The current standard-of-care for implant infections requires complex surgery, prolonged hospital stays, and continuous antibiotics treatment. PhagoMed's PM-399 is highly synergistic with conventional antibiotics based on in-vivo preclinical models of infection (Zimmerli implant model). This has the potential to revolutionize the current standard of care. Preclinical data show the combination has a >100x increase in activity in penetrating the biofilm activity. PM-399 is currently in the lead-optimization stage of development, with a Phase 1/2a study planned to start in 2022.
The next candidate to enter the clinic should be PM-477, a recombinant endolysin active against bacteria of the genus Gardnerella. Gardnerella causes bacterial vaginosis (BV), an infection that affects 10-30% of women and can lead to pre-term labor, higher rates of STD infections, depression, and subsequent fungal infections. The current standard of care is broad-spectrum antibiotics, which have high failure rates (recurrence rates are > 50%) and high side effects (complete destruction of vaginal microbiome typically leads to candidosis). Preclinical data demonstrate that PM-477 reduces Gardnerella bacteria by many logs while being completely inactive on beneficial Lactobacilli. PhagoMed is being developed as a precision treatment for BV patients. The company is formulating PM-477 into an easy to apply vaginal gel, which should result in a long duration of action and at-home application. PhagoMed is targeting an IND filing for PM-477 in late 2021.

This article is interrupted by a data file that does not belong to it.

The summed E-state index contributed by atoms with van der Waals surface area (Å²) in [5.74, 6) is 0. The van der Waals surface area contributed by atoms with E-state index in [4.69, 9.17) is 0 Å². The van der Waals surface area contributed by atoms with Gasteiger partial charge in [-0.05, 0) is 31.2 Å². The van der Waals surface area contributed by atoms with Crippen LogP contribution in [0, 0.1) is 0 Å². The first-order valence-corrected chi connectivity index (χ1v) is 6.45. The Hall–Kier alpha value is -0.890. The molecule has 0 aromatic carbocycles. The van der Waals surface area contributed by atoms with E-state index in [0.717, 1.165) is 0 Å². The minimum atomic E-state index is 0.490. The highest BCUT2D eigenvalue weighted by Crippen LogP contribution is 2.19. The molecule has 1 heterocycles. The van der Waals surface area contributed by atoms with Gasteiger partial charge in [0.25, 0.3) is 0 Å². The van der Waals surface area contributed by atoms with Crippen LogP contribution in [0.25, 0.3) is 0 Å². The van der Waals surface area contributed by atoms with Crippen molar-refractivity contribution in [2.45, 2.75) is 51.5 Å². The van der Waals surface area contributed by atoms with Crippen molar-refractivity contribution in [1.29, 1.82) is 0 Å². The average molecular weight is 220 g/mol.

Beyond PM-399 and PM-477, the company has other candidates in earlier-stage preclinical work, as well as its advanced engineered phage platform to develop new candidates for serious bacterial infections and microbiome dysbiosis. MDR infections are a serious healthcare issue, not only in the U.S. but in many developed and undeveloped regions around the globe. Big Pharma has essentially given up on the development of new antibiotics for MDT infections. Nevertheless, Grand View Research forecasts the market for drugs targeting resistant bacterial infections will grow to $12 billion by 2025, likely driven by innovations and technologies.
Phage-based drugs have many significant advantages over traditional small-molecule antibiotics, including improved efficacy and safety. Phages have been around for hundreds of years and could revolutionize the standard of care for MDR infections. Their natural proteins, such as lysins, offer additional tools to develop precision therapies where using a whole phage is not feasible or desired. PhagoMed's platform is designed to overcome the challenges that have limited phage development at big pharmaceutical companies to date. The company’s Co-Founders will present at Biotech Showcase and RESI this January and are currently having pre-conference dialogue with Venture Capital firms in the U.S.